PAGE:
For the London Free Press – Nov 3, 2008
The Electronic Frontier Foundation (EFF) recently marked the five-year anniversary of the Recording Industry of America’s (RIAA) mass litigation campaign to curtail music piracy on the Internet by releasing a comprehensive review.
The EFF report (available at eff.org) concluded that the campaign was harmful to music fans and artists alike, but has done little to slow unauthorized file-sharing.
The report notes growing skepticism by academics, watchdog groups and most importantly by the courts about the RIAA’s investigation and strong arm enforcement tactics. The RIAA has sued or threatened to sue almost 30,000 people for file sharing.
The RIAA’s “making available” theory has been rejected by many courts, which denounces the notion that merely having a music file in a “shared” folder on a computer, which may never get copied, constitutes copyright infringement. The EFF’s report suggests the policing campaign has simply taught people to choose to share files in ways that are harder to monitor — such as burning and exchanging CDs and MP3s among friends.
Peer-to-peer (P2P) file sharing is more popular than ever, comprising 45 per cent of Internet traffic and has become a fact of Internet life as P2P popularity has continued to grow yearly.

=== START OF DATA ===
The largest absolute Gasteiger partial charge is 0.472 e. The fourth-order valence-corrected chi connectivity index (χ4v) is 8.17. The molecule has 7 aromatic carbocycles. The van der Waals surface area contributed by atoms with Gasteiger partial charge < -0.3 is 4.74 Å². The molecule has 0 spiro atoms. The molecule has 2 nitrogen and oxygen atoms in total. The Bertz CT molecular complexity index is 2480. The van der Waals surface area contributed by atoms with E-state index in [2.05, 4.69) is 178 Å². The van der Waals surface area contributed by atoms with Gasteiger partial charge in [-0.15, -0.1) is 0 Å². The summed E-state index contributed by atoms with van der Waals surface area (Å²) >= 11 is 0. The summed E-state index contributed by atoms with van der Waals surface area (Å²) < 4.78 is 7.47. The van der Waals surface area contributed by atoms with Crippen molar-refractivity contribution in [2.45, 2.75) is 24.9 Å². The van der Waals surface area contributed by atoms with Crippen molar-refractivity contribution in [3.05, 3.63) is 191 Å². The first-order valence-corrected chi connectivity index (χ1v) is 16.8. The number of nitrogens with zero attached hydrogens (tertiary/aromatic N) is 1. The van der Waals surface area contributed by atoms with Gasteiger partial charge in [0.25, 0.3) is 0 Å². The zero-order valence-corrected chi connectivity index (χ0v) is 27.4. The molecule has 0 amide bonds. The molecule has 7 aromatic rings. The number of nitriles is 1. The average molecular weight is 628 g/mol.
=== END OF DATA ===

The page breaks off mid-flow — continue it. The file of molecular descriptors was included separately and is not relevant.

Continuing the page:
The main critique of the policing campaign has been that it arbitrarily punishes tens of thousands of people for what tens of millions are doing and barely puts any money in the pockets of artists.
American music fans who have been sued for sharing songs on P2P file sharing networks include children, grandparents, unemployed single mothers and college professors. These individuals are the best customers the music industry has.
New lawsuits are filed monthly and are supplemented by a flood of “pre-litigation” settlement letters designed to extract settlements without the need to enter the courtroom. The RIAA has done away with the court system by threatening individuals with expensive litigation and unfavourable outcomes that leaves a lay person with no alternative but to settle for amounts ranging from $3,000 to $11,000.
An example cited by the RFF of where the disproportionate amount of punishment has had devastating consequences include a single mother who thought she was legally downloading 24 songs with her daughter who was sued for $500,000 and settled for $4,000.
Another example is a student who attempted to negotiate a settlement with the RIAA and explained that she was already in debt to cover her tuition and could not pay any amounts. In response the RIAA representative suggested she drop out of school in order to pay the settlement.
It has become evident that suing music fans is no solution to the P2P problem. The RIAA frequently justifies the lawsuit campaign as the most effective way to get music fans to understand that downloading is illegal and can have serious consequences. The policing campaign has failed however to curtail P2P downloading and has not persuaded music fans that sharing is equivalent to shoplifting.
It is evident that people are going to share music using whatever software they like on whatever computer platform they prefer, regardless of the RIAA’s efforts.